The price of milk and baby formula in Australia might be set to rise after Federal Treasurer Scott Morrison this week approved the sale of the country’s biggest dairy farm to a Chinese billionaire.
The Treasurer ruled that the 17,800 hectare Tasmanian Van Diemen’s Land Company can be sold for $280 million to Moon Lake Investments, owned by Chinese billionaire Lu Xianfeng.
News.com.au reports that some of the nation’s top business and political leaders have concerns that the sale could weaken the local market, and the milk products might be diverted to China to fuel its high demand for baby formula.
Australia has seen supermarket shelves depleted of baby formula in recent months, as people have snapped it up and sold it to China for a profit. Our formula is considered to be “white gold” on the Chinese market. This has meant that some parents have found it extremely difficult to purchase formula for their babies, with reports some have to visit multiple shops and drive for hours to locate the brand they use.
However, Mr Morrison is adamant this sale meets Australia’s “national interest test” in relation to jobs and investment and must comply with Australian taxation laws. Besides, this dairy has never even been Australian owned in its 190 years of operation. The company that currently owns it is from New Zealand.
But is that good enough? Protecting Australia’s food supply should be the job of politicians and should be our national interest. Times are different now than they were 190 years ago.
In this case, the new owners have agreed that they will keep the current contracts of the dairy in place and there will be no change to where the supply goes. But independent Tasmanian MP Andrew Wilkie is concerned that things could change in the future, and the supply from the dairy could be diverted elsewhere.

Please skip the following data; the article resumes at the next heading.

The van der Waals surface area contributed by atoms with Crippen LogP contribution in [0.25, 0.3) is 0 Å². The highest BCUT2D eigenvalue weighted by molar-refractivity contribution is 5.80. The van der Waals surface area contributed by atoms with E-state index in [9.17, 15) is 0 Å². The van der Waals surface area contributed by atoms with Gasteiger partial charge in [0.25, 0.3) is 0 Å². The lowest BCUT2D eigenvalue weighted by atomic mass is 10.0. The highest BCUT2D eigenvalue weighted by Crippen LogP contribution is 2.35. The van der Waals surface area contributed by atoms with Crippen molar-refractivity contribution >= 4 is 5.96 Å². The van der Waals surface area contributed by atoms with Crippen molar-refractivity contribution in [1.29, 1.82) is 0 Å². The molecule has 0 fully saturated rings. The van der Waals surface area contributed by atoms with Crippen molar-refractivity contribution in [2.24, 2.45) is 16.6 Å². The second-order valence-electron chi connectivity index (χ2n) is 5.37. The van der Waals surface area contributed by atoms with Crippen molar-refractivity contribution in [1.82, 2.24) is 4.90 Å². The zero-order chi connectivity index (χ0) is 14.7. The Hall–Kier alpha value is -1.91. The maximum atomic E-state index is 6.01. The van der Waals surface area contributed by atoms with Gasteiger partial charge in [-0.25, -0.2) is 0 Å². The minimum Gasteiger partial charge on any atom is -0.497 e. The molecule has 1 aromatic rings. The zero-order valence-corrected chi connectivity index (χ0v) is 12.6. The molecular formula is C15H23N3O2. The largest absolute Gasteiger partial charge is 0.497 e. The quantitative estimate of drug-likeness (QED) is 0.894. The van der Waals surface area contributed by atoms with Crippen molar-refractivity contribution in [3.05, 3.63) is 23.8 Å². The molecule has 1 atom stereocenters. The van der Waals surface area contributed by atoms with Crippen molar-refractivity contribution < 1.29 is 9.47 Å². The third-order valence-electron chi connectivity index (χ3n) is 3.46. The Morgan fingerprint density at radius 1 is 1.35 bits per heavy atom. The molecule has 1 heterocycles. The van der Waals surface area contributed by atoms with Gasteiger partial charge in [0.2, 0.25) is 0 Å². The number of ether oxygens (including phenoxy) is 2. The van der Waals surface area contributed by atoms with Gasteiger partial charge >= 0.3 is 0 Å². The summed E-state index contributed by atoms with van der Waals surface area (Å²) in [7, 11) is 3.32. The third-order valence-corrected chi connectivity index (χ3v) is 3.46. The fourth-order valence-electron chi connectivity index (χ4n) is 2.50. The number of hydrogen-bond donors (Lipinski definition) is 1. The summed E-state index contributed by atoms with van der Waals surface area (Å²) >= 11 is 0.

Another Chinese billionaire last year purchased two major Australian cattle stations in the far north, and now owns several major cattle stations across the Top End.
In 2013 Australia’s most valuable farm, Queensland’s Cubbie Station, a cotton producer, was sold to a Chinese textile manufacturer. It is the largest irrigation property in the southern hemisphere and its sale sparked a lot of heated discussion at the time about foreign ownership of agricultural land and water usage.
Foreign ownership alone isn’t the only threat to our food supply.
Last year we had a problem with frozen berries containing hepatitis being stocked in Australian supermarkets – the source of the berries was China. It was revealed at the time China fuels a high demand for our quality, locally grown berries and we ship a lot of the good stuff over there… only to have them ship the stuff they don’t want that they grow back to us.
This is an extremely important issue for Australia, and one our politicians can’t afford to stuff up. What they allow now could have serious consequences well into the future.